R – Write as much as you can. And don’t give up. With the way the Internet is now, it’s easy to get feedback on your writing and even self-publish on Smashwords or wherever when you’re ready. But make sure you are ready before you self-publish. I’ve read a number of less-than-stellar books that I’ve downloaded. I would advise seeing if you could at least get one short story published on an ezine as a kind of measure of your writing ability before you start cranking out self-published novels. Then, let your muses sing.

C – Any final thoughts?

R – The plan for the series, From the Ashes of Ruin, is for one prequel, plus four additional books. Just figured I’d throw that out there. Final thoughts, well I hope you and your readers enjoy my books and become steady fans. And I want to thank you for doing this interview and giving me an opportunity to connect with your readers. I think that about sums it up.

Thanks again to Mr. Ryan for taking the time to talk with us about his book here at Cirsova.  You can follow him over at his own blog, A Toast to Dragons (it’s over on my link list), and check out his books at all of those great online sellers I listed monday.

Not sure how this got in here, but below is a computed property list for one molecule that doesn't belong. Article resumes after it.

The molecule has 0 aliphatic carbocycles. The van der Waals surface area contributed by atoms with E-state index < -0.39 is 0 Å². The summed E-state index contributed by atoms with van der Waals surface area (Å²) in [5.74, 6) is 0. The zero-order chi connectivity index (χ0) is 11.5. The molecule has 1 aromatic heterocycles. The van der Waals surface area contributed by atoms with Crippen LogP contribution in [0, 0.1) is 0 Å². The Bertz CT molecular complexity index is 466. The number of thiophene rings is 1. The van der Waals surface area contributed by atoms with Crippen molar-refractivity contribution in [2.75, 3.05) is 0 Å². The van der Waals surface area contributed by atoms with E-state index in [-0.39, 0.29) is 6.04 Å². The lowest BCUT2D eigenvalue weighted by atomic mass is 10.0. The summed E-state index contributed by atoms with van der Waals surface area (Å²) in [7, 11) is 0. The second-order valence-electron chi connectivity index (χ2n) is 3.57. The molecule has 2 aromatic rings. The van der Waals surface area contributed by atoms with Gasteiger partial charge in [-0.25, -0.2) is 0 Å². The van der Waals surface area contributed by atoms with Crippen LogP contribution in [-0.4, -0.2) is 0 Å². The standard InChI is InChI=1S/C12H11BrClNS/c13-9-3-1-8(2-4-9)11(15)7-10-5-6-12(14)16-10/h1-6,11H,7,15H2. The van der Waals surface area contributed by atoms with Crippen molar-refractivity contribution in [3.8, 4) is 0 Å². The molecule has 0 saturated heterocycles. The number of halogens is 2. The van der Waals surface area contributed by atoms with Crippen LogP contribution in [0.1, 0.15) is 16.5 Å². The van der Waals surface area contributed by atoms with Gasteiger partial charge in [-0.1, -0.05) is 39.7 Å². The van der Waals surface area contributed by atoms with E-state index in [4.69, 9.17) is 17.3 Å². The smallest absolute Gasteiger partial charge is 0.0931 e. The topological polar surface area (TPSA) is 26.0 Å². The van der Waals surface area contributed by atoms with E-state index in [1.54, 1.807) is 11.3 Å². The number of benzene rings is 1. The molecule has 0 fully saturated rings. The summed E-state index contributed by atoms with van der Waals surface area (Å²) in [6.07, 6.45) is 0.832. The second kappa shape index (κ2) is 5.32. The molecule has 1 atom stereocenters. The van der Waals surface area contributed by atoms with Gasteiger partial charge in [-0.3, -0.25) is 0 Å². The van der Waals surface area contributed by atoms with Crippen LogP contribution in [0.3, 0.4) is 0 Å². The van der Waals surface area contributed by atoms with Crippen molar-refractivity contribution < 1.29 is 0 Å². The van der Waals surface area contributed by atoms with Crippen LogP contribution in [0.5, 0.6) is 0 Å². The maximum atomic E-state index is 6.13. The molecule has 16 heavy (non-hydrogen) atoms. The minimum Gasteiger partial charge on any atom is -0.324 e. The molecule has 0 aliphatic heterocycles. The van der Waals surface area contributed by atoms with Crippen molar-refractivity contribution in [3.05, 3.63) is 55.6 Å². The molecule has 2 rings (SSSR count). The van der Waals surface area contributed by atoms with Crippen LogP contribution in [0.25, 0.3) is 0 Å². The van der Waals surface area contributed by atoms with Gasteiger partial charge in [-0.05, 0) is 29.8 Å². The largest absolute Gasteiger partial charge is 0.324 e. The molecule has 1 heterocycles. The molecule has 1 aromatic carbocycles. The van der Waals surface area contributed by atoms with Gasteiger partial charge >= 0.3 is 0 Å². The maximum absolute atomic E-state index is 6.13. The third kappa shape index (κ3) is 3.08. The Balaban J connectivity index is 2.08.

That is maybe the Mages Guild or Lucian's castle.

I imagined Korina wearing less revealing clothing given the Guild's dress code. Don't let stock-art dissuade you, gentle reader!

Drasmyr Week Continues! (Part 2: An Interview with Matthew D. Ryan)

I’m very excited to have Matthew D. Ryan, the author of Drasmyr, with us at Cirsova today to answer some questions about Drasmyr and it’s sequel, The Children of Lubrochius, which is being released today.

Cirsova -The market is undeniably glutted with Vampire books, but there are very few  like yours.  Tell us a little about how Drasmyr is different from all of those.